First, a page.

The smoke and mirrors are getting annoying

Saying that politicians sometimes manipulate statistics is like saying that footballers sometimes fancy their teammates’ girlfriends. Not only is it an understatement, but it’s also one of those things that everyone assumes to be their modus operandi. And it only makes the headlines when a particularly audacious episode takes place. 
But the latest trend in abusing the numbers is bothering me more than usual. Both Francis Maude and Nat Wei have said this week that 75 per cent of charities receive no government funding. In both cases, the figure was used as evidence that the big society can function despite public spending cuts.
I’m sure it’s true that three quarters of the 180,000 charities registered with the Charity Commission get no cash from the state. But how many of those are defunct, barely operational or tiny in scale?
A more accurate statistic would be that, according to the NCVO’s Civil Society Almanac, around 36 per cent of the sector’s overall income comes from the public purse. And, funnily enough, this figure wouldn’t prevent Maude and Wei from making their point quite effectively.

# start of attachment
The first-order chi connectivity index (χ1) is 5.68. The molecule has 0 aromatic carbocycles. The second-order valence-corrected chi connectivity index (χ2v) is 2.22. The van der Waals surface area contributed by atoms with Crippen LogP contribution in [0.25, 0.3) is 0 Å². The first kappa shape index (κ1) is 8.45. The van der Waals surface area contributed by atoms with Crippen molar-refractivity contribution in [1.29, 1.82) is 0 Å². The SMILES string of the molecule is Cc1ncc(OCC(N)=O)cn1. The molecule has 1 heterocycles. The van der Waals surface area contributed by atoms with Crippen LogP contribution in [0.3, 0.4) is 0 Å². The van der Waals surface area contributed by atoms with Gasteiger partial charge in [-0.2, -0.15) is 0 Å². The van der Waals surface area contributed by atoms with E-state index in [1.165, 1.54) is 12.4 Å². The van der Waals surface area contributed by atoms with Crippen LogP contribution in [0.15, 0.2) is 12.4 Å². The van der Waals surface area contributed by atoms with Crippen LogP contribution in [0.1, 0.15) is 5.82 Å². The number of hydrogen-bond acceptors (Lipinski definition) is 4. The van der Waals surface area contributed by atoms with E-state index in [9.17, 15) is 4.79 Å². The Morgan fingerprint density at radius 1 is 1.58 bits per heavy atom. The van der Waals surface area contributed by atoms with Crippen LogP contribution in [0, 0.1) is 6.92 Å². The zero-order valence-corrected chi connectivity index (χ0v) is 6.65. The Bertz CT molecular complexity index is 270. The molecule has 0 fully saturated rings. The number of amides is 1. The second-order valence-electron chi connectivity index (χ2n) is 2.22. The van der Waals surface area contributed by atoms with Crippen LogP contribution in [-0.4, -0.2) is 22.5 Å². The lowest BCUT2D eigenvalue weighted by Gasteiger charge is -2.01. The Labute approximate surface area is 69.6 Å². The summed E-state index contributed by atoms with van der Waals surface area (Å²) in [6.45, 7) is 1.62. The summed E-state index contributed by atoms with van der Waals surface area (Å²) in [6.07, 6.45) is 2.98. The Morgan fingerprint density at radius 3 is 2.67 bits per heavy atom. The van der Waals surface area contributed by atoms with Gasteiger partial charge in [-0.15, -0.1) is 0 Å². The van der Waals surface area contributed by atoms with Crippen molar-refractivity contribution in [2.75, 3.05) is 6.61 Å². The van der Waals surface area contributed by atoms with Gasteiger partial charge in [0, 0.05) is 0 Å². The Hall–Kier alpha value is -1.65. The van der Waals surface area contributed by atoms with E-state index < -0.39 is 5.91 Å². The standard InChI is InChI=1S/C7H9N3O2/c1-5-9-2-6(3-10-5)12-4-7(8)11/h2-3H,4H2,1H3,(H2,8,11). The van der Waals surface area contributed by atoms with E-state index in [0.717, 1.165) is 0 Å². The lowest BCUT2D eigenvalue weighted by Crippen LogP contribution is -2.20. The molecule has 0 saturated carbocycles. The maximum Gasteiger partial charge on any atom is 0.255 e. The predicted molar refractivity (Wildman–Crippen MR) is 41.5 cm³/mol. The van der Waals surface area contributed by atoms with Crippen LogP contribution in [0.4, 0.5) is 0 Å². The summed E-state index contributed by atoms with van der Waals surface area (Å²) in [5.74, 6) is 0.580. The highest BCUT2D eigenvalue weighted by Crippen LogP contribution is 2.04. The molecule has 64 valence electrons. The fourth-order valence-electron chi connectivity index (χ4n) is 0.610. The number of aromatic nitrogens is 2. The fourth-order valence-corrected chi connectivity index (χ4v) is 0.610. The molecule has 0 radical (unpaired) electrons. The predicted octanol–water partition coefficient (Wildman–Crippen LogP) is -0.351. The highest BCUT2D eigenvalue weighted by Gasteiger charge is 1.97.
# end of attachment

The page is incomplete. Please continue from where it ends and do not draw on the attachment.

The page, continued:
Of course, there are other statistics for charities to be annoyed about. Nick Hurd’s repeated claim that the government is pumping £470m into the voluntary sector, when in fact this is just a reduced version of the usual Office for Civil Society budget, grates somewhat.
So does David Cameron’s insistence that the £100m Transition Fund proves the government is supporting the sector – with the notable absence of any recognition that charities and voluntary groups will pay around £150m more in VAT this year than last year, and receive around £100m less in Gift Aid because of the end of transitional relief.
But somehow, the 75 per cent figure is the most annoying part of the smoke and mirrors – a phrase Nick Hurd used to use a lot when castigating the Labour government. It’s a blatant insult to the intelligence of the sector and the public.